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The Seashore

Sand Dunes

Destructive Waves

In waves, individual water molecules move in circles . There is little forward motion of the water, it is the wave that moves forward. If you lose your football in the sea (assuming it's not blown somewhere by the wind) the ball will stay roughly in the same place moving up and down as the waves pass. As waves approach shallow water (about two thirds the wave height) the circular movement of the water molecules is impeded by friction from the bottom. The water at the top of the circle therefore is not supported by more water (as it would be if the wave was moving forwards) and it moves forwards into thin air. A crest forms which builds higher and higher until it topples over and breaks on the shore. All the circular motion is now converted to forward motion and the water rushes up the beach. This is called the SWASH of the wave. The water rushes up the beach and then with much less energy drains back down the slope. This is called the BACKWASH of the wave.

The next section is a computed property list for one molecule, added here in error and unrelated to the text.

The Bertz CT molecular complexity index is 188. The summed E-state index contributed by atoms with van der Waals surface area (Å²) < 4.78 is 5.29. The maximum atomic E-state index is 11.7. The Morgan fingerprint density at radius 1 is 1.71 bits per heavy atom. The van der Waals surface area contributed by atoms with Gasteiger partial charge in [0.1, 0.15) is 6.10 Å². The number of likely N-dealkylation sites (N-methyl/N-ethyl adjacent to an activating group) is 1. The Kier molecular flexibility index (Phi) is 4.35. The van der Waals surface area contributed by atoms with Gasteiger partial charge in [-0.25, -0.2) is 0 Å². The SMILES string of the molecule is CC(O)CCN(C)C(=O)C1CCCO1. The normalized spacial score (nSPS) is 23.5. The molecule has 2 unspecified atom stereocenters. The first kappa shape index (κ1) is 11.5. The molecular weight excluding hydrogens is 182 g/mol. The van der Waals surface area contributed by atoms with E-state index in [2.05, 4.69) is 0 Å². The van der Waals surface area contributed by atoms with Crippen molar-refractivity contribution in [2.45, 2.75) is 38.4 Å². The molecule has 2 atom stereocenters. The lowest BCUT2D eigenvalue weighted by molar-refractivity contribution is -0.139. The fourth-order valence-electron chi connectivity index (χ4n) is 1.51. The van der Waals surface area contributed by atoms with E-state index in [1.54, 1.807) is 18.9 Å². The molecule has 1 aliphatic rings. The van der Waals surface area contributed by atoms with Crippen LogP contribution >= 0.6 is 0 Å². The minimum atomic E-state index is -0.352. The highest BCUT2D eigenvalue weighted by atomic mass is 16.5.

The swash of the wave tends to push material up the shore and the backwash tends to wash it back again. If there are a lot of waves (high frequency) per unit time backwash will tend to meet the swash of the next wave. This will spoil the forward motion, so less material will be pushed up the beach. The backwash will continue unhindered and there will be a net loss of material from the beach. Hence the term destructive waves. The difference between destructive and constructive waves is their frequency.

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